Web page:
VIDEO — Turkey’s Best Hope is to Leave NATO – And Could Ukraine Divide? – Morris

Jan 28, 2014

Country’s borders are not so sacrosanct. Sudan and Czeckoslavakia are two examples of countries dividing
Syria’s Kurds have declared autonomy this can only lead to Turkey’s Kurds being empowered.
The current campaign against Erdogan is because he is backtracking on being NATO’S bull dog.


Western Geopolitical Blitzkrieg in Sudan

by Eric Draitser

July 18, 2012

The protests that have broken out in Sudan are, on the surface, the manifestation of legitimate grievances.  Portrayed in the Western media as a direct response to austerity measures implemented by Sudanese President Omar al-Bashir, these protests indicate a strong current of dissatisfaction among the people of the country.  However, seen from a broader, more critical perspective, the demonstrations are the tangible fruits of a carefully constructed destabilization campaign incorporating opposition political parties, civil society groups, non-governmental organizations (NGOs), Hollywood celebrities and Western financiers.  These powerful forces have aligned against the government in Khartoum in order to execute the geopolitical agenda of the imperialist ruling class in the West.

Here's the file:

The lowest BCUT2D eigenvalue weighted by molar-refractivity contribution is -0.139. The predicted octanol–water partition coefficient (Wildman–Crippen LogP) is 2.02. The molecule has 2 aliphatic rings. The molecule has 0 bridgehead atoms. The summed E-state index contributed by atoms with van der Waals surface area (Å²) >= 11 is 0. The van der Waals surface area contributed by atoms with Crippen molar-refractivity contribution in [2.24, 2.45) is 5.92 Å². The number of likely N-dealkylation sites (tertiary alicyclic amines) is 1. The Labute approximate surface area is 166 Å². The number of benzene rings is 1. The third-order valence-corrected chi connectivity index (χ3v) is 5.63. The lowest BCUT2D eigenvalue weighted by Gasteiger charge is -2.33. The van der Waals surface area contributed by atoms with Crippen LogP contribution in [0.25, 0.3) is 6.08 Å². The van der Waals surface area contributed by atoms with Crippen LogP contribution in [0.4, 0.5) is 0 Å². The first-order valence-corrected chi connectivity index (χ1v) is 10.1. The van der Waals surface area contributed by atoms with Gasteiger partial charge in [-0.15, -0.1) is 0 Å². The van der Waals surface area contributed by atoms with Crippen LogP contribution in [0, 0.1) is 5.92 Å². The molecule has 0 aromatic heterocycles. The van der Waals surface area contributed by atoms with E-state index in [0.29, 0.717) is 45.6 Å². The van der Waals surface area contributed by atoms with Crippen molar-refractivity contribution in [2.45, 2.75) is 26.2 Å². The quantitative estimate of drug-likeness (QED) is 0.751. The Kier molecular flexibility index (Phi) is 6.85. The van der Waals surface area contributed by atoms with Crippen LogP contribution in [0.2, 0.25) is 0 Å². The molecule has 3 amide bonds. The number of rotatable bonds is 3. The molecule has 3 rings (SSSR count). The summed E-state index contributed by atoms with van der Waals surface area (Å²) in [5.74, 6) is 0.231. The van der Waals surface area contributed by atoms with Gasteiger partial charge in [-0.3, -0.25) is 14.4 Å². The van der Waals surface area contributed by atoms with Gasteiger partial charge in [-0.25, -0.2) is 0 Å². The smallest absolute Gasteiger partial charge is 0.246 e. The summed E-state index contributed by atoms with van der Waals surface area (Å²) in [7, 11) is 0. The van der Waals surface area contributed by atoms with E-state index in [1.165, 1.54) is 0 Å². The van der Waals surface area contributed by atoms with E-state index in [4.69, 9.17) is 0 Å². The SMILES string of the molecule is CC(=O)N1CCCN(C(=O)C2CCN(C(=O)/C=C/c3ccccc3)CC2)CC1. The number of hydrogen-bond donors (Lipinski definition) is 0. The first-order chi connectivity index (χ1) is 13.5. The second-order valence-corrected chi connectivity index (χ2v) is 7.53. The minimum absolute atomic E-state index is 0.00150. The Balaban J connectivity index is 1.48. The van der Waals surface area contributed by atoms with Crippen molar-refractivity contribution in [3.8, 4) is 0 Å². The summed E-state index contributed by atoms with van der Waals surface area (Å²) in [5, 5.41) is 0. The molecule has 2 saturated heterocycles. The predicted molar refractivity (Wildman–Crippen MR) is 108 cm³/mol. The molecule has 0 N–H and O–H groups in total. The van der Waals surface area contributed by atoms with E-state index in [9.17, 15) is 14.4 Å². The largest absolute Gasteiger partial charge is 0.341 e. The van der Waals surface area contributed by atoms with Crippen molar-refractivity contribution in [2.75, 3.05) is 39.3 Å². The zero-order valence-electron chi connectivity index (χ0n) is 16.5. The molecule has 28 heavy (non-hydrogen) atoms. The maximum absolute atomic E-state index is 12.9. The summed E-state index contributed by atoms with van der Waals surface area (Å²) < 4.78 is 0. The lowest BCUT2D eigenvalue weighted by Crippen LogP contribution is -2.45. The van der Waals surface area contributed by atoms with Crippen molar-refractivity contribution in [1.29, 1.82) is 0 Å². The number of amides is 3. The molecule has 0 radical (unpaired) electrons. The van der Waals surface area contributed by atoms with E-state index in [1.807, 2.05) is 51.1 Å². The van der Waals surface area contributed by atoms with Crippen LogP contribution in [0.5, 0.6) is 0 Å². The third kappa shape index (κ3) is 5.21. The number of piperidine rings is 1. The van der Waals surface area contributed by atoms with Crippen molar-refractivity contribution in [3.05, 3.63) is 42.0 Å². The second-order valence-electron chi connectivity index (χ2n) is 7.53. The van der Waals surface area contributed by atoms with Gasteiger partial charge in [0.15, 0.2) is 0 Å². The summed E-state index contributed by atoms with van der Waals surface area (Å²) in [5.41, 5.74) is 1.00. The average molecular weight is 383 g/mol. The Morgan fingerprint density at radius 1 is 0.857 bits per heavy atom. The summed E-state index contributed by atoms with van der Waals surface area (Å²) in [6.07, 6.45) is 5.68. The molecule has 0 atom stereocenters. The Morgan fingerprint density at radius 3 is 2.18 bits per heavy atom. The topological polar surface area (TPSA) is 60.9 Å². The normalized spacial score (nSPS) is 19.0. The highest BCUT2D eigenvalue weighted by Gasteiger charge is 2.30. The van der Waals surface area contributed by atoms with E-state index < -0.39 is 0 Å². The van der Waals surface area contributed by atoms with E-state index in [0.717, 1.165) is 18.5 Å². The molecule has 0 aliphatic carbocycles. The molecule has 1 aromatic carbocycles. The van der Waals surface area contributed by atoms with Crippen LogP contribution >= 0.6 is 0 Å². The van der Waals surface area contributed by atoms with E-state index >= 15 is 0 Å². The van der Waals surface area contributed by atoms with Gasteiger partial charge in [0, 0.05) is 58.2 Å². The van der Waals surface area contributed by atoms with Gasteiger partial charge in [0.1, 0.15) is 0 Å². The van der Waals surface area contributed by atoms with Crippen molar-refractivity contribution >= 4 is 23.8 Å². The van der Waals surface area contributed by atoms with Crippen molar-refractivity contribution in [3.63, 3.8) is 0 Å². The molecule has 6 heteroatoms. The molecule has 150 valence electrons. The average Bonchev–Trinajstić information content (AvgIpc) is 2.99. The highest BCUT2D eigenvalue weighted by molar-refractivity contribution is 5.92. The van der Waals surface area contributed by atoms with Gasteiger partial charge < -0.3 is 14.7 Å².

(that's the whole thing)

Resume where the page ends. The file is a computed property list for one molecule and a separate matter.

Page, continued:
The Development of the Protests

The immediate impetus for the protests, which broke out in recent weeks in and around the capital of Khartoum, was the announcement of the removal of fuel subsidies.  This troubling development, coupled with other austerity measures such as the reduction of government jobs and the devaluation of the currency, were designed to mitigate the effects of soaring inflation in Sudan.  However, because of the integral role of fuel prices in the Sudanese economy, the move seemed to spark mass indignation.  In a country already dogged by high unemployment and rampant poverty, these difficult decisions inflamed already high tensions throughout the country.

Reports from inside Sudan suggest that a small group of female demonstrators gathered outside dormitories at the University of Khartoum and began protesting the fuel subsidy cuts, among other issues. This was the first in what became a series of daily demonstrations against a whole host of grievances.  Central among these was the feeling, widespread among particularly young people, that the government in Khartoum was punishing the people while continuing to spend “lavishly” on defense.  Many groups directly involved in the protest movement, groups such as Sudan Change Now and the popularized twitter moniker #SudanRevolts, have used the demonstrations as a springboard for a much broader and, it could be argued, more opportunistic agenda, one that is directly in line with the geopolitical interests of the United States and the Western imperialist ruling class: regime change.

This is, of course, not to diminish the genuine grievances of many of the demonstrators. Instead, it is important to maintain a critical understanding of the way in which these sort of movements are hijacked or otherwise cynically manipulated through a variety of means by those in the West for whom power and hegemony are the goals above all else.